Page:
Butcher added that the growth of online learning solutions changes the discussion of choice in education – the conversation moves from choosing a school to choosing individual services that specifically meet a student’s needs.

The breadth of digital learning programs extends from full-time online virtual schools to occasional online instruction that supplements a student’s traditional coursework. The benefits include improved academic achievement and a better overall learning experience for students.

One Arizona school is leading the way. In 2011, Carpe Diem Academy in Yuma was named one of the best high schools in the nation by U.S. News and World Report. Carpe Diem uses a “blended-learning” approach in which students receive half of their instruction from a computer-based learning program and half from a traditional teacher-classroom environment.

Click here to read A Custom Education for Every Child: The Promise of Online Learning and Education Savings Accounts.

The Goldwater Institute is an independent government watchdog that develops innovative, principled solutions to issues facing the states.

Speaker Tobin Calls for Cyber Terrorists to be Held Accountable

CONTACT: Daniel Scarpinato

STATE CAPITOL, PHOENIX (June 24, 2011) – Speaker Andy Tobin released the following statement in response to the hacking group LulzSec breaking into the Arizona Department of Public Safety’s computers on Thursday and downloading hundreds of files:

“I am outraged to learn that a group of international hackers have illegally stolen and released hundreds of law enforcement files from the Department of Public Safety. Even more outrageous is that they have done this in response to the Legislature and Governor’s efforts to secure our border and protect Arizona citizens by passing SB1070. Instead, this extremist group has now put hundreds of Arizona’s finest in danger. These cyber terrorists should be prosecuted to the full extent possible. Their actions have compromised the safety of our brave law enforcement officers and their families. Therefore, we will be looking at whether additional policy is needed to fully hold them accountable in the event the release of this information results in harm to any of our public safety officers or their families.”

Follow the Speaker on Twitter: @Andy_Tobin

Terrorists or Patriots?

Homeland Security calls them “domestic terrorists”.

‘Sovereign Citizen’ anti-government movement on the rise

Posted on 05.16.11 By Eric W. Dolan

CBS correspondent Byron Pitts reported on a group of Americans calling themselves “sovereign citizens” who don’t pay taxes, carry a driver’s license or hold a Social Security card. There are an estimated 300,000 sovereign citizens in the United States and some in the movement have grown increasingly violent.

“What’s driving people to it is they’re beginning to understand that the government has moved away from fundamental principles that this nation was built on,” sovereign citizen Alfred Adask told 60 Minutes. “Where are the limits in limited government? The sovereignty movement is attempting to rediscover those limits and reassert them.”


Do you believe these Americans are terrorists?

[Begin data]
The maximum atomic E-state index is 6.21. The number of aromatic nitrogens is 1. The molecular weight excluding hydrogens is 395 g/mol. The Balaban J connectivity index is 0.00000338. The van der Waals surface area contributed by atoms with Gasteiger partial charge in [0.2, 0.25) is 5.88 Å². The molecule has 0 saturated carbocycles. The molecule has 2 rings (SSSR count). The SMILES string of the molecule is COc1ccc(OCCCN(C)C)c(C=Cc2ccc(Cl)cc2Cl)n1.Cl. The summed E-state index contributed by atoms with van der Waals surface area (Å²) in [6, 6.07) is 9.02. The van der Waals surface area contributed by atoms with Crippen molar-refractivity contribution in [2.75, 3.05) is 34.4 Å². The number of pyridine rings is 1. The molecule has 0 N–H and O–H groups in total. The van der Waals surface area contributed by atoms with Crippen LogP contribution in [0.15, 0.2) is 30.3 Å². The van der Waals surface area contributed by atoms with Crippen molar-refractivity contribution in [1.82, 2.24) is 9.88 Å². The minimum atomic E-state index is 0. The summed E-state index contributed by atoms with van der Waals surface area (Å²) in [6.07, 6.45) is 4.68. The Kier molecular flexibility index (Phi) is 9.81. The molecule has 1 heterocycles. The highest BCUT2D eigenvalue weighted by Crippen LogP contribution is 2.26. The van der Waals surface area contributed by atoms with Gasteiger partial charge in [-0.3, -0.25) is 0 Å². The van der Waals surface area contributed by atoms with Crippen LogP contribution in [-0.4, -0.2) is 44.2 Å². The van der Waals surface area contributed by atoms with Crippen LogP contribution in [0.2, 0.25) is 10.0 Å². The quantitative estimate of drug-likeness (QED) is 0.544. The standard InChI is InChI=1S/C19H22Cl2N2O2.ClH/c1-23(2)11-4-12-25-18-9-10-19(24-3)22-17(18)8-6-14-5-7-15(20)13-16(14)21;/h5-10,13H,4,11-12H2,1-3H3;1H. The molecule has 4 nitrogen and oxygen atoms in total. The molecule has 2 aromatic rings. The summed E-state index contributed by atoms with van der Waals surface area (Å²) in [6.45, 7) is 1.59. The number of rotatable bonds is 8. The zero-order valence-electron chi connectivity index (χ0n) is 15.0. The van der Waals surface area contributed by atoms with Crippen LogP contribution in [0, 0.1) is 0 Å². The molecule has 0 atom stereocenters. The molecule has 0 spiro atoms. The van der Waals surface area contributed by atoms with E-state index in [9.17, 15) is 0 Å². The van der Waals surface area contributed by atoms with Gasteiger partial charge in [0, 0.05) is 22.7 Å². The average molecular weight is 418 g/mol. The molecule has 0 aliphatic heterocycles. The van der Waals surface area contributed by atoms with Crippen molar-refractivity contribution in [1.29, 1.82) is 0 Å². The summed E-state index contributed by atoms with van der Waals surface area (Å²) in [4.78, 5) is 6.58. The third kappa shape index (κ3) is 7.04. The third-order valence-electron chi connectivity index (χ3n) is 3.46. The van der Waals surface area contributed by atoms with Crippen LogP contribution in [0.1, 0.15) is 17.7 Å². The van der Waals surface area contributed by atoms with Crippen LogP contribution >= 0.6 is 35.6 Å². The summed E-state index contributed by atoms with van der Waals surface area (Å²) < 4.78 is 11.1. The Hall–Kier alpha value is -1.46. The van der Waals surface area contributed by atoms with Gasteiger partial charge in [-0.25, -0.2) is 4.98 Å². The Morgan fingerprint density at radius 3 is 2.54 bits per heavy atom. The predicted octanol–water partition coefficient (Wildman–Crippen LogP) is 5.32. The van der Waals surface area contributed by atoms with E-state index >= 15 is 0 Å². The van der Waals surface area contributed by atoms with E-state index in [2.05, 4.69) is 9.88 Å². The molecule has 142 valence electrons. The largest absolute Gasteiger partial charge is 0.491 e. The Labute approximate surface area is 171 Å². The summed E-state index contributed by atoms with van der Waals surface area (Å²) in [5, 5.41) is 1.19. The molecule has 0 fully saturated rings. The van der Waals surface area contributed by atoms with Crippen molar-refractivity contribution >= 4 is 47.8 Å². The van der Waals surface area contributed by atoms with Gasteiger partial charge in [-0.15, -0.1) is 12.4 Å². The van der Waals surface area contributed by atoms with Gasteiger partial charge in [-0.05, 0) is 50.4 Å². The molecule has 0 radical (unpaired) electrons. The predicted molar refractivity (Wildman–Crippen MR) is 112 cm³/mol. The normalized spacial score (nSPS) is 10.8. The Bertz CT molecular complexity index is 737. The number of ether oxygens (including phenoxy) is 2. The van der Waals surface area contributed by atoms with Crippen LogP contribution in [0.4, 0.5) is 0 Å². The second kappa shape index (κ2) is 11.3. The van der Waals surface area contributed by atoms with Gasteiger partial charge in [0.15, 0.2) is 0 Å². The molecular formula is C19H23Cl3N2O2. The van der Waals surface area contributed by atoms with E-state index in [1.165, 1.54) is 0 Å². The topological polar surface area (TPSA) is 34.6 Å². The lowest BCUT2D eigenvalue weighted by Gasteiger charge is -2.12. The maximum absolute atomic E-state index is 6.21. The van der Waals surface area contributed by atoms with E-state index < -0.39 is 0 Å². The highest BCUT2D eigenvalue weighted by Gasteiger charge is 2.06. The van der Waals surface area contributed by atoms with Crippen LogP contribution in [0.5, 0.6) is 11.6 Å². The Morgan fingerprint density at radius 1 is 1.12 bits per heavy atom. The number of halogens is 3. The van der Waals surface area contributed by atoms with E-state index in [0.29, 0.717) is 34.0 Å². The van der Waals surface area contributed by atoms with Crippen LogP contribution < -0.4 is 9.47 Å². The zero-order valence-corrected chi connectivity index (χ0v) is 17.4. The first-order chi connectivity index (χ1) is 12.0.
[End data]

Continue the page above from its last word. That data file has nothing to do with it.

Let’s put it in spiritual context.

What if you refuse
the Mark of the Beast?

If you refuse to get the mark of the beast you will not be allowed to buy anything or to sell anything. You will not get paid for your work. You will not be able to buy food, medicine, water, fuel, clothes or anything at all. You will be cut off from support and most likely you will be killed.


Maybe we’re not to the point yet where the government (or others) is going out to murder the mark refusniks, but we’re getting closer with our government now labelling them ‘domestic terrorists’ and our states requiring law abiding citizens to carry papers.

1/3 of the saints shall be mislead.  These are perfected saints who truly believed they were saved but accepted the mark.

The beast comes onshore from offshore.

While AZ may not have RFID yet, we do have a magnetic strip and the (international ICAO) biometrics standards in our photo.

At what point will you stand up and say ENOUGH?

Do you know these words?

“when a long train of abuses and usurpations, pursuing invariably the same object evinces a design to reduce them under absolute despotism, it is their right, it is their duty, to throw off such government”

Teaparty, y’all!

Massachusetts Miracle

The Insurgency has begun!

Something tells me we are going to see a lot more of these!

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(H/T to!)

Net neutrality regulation violates First Amendment

by Nick Dranias
Goldwater Institute

The Federal Communications Commission wants to force network service providers–the companies that own and operate the wires, routers and computers that keep the Internet humming–to transmit streaming audio, video and anything else on terms the FCC deems “neutral” regardless of how much bandwidth the data consumes. Network providers say the regulation will eliminate their ability to manage network traffic and effectively clog up the Internet. They argue that such “net neutrality” will deter and destroy private sector investment in the Internet.

But there’s something more important than that at stake. It’s the First Amendment.